Difficult in structure, but easy to use, frameworks

In addition to a set of libraries of functions, some enthusiasts are also trying to transform the syntax and logic of languages, introducing some of their ideas that simplify something when working with structures and / or data (jQuery, LINQ, ORM, ...). If the language is compiled, then it is not so scary. But in the interpreters, blind immersion in third-party abstract functions is detrimental. Yes, often with such converters is really more convenient, but this convenience is almost always achieved due to the speed of work. Just look at the source code of these “helpers” and make sure that it is sometimes much more efficient to call a couple of functions built into the language that perform specifically what you need than one universal third-party that internally performs the “ton” of code before you realize what you want it and finally do it. For example, in JavaScript, to retrieve all DIVs, you can directly call the built-in function “document.getElementsByTagName (“ DIV ”)”, which will immediately return what you need, or call the beautiful jQuery function “$ (“ DIV ”)” which will perform a couple of regular expressions, a few checks, a “manual” union of arrays and only after that will it return the required one.

Working with strings

And finally, the last thing I wanted to give your attention to is working with strings. In interpreted languages, working with strings has become so transparent that the fact that these are one of the most resource-and-cost operations is absolutely not obvious. This fact is usually known only to those who worked with them at least manually in the compiled languages ​​(there also have functions that facilitate this work). The problem is that with almost any operation with strings (creating a string, concatenating strings, splitting into substrings, deleting a substring, replacing the substring), the search for free space in the memory, the necessary length, for a new string, and copying the resulting data to a new location is included . Even such simple, at first glance, operations like searching by string, with the arrival of such complex formats as UTF-8, are not particularly fast. Compared with work in ASCII format. Therefore, you should not abuse the lines where you can do without them . For example, associative arrays - if you can get around a numbered array, get along!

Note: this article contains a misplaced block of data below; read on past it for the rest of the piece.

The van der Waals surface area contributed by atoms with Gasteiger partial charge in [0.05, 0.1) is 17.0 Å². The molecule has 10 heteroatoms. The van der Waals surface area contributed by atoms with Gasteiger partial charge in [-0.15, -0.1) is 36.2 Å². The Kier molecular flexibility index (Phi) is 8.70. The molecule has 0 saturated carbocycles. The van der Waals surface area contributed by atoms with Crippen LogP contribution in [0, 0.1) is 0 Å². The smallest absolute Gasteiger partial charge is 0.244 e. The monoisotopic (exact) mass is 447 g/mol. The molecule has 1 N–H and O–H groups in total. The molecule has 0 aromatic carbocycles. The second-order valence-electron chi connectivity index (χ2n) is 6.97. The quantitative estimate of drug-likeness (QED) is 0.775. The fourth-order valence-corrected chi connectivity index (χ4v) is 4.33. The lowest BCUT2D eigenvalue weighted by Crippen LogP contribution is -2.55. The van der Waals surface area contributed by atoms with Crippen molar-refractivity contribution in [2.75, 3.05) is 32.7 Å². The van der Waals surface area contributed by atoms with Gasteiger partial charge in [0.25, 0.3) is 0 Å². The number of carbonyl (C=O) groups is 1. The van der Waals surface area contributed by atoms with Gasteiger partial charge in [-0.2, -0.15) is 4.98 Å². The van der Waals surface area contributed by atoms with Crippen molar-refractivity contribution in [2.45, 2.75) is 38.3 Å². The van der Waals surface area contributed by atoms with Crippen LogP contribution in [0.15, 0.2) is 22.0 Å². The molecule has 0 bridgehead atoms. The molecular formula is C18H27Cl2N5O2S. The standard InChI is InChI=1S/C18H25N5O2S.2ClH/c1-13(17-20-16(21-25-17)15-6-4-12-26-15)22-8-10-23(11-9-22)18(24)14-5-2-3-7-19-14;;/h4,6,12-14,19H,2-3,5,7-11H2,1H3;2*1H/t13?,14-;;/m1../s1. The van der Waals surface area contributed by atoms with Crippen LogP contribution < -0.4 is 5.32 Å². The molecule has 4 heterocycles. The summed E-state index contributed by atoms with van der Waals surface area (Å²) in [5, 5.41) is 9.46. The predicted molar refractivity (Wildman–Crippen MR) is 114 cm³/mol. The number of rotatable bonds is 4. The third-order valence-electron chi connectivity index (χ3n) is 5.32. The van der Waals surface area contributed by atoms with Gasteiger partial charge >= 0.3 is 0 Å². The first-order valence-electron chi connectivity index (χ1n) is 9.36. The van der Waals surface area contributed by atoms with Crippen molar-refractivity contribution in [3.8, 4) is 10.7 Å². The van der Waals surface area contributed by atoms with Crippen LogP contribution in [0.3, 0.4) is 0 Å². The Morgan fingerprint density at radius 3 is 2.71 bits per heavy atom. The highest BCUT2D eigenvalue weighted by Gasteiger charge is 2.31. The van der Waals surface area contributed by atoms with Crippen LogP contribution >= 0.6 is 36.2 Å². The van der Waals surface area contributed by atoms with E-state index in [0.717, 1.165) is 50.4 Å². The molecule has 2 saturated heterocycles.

It is worth noting that in a function that does almost nothing, you may not feel the difference in performance between optimized code and quick-and-dirty code with modern processors. The difference will be more obvious in places where the “quick fix” code is executed many times (in a loop, in a frequently called function) or where there is a lot of such code.


Source: https://habr.com/ru/post/102405/

All Articles